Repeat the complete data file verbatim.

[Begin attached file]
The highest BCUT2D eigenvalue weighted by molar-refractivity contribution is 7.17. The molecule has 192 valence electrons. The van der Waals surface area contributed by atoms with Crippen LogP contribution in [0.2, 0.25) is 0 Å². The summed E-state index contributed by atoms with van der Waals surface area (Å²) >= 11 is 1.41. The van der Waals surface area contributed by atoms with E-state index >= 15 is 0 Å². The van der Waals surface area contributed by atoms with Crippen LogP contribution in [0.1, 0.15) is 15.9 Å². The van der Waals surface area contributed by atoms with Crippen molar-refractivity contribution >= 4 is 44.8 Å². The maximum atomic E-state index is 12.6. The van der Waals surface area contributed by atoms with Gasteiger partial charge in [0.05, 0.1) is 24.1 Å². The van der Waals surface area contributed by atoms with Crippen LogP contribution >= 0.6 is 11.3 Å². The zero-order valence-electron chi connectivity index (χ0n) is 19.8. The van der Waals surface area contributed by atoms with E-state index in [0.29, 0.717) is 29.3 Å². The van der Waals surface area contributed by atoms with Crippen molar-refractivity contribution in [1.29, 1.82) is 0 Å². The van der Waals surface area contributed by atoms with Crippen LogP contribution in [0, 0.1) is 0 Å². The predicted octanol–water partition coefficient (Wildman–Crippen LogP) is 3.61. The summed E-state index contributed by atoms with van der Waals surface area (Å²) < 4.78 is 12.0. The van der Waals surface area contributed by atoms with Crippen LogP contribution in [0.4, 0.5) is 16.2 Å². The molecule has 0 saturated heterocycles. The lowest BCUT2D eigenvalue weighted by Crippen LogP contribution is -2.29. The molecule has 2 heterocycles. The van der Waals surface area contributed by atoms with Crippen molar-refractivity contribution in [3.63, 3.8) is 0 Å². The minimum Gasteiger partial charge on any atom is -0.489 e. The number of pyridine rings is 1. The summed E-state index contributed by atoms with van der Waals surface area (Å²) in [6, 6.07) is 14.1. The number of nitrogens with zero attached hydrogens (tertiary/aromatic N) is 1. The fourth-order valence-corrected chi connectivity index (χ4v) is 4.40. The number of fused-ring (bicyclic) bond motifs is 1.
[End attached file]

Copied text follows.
The highest BCUT2D eigenvalue weighted by molar-refractivity contribution is 7.17. The molecule has 192 valence electrons. The van der Waals surface area contributed by atoms with Crippen LogP contribution in [0.2, 0.25) is 0 Å². The summed E-state index contributed by atoms with van der Waals surface area (Å²) >= 11 is 1.41. The van der Waals surface area contributed by atoms with E-state index >= 15 is 0 Å². The van der Waals surface area contributed by atoms with Crippen LogP contribution in [0.1, 0.15) is 15.9 Å². The van der Waals surface area contributed by atoms with Crippen molar-refractivity contribution >= 4 is 44.8 Å². The maximum atomic E-state index is 12.6. The van der Waals surface area contributed by atoms with Gasteiger partial charge in [0.05, 0.1) is 24.1 Å². The van der Waals surface area contributed by atoms with Crippen LogP contribution >= 0.6 is 11.3 Å². The zero-order valence-electron chi connectivity index (χ0n) is 19.8. The van der Waals surface area contributed by atoms with E-state index in [0.29, 0.717) is 29.3 Å². The van der Waals surface area contributed by atoms with Crippen molar-refractivity contribution in [1.29, 1.82) is 0 Å². The van der Waals surface area contributed by atoms with Crippen LogP contribution in [0, 0.1) is 0 Å². The predicted octanol–water partition coefficient (Wildman–Crippen LogP) is 3.61. The summed E-state index contributed by atoms with van der Waals surface area (Å²) < 4.78 is 12.0. The van der Waals surface area contributed by atoms with Crippen LogP contribution in [0.4, 0.5) is 16.2 Å². The molecule has 0 saturated heterocycles. The lowest BCUT2D eigenvalue weighted by Crippen LogP contribution is -2.29. The molecule has 2 heterocycles. The van der Waals surface area contributed by atoms with Crippen molar-refractivity contribution in [3.63, 3.8) is 0 Å². The minimum Gasteiger partial charge on any atom is -0.489 e. The number of pyridine rings is 1. The summed E-state index contributed by atoms with van der Waals surface area (Å²) in [6, 6.07) is 14.1. The number of nitrogens with zero attached hydrogens (tertiary/aromatic N) is 1. The fourth-order valence-corrected chi connectivity index (χ4v) is 4.40. The number of fused-ring (bicyclic) bond motifs is 1.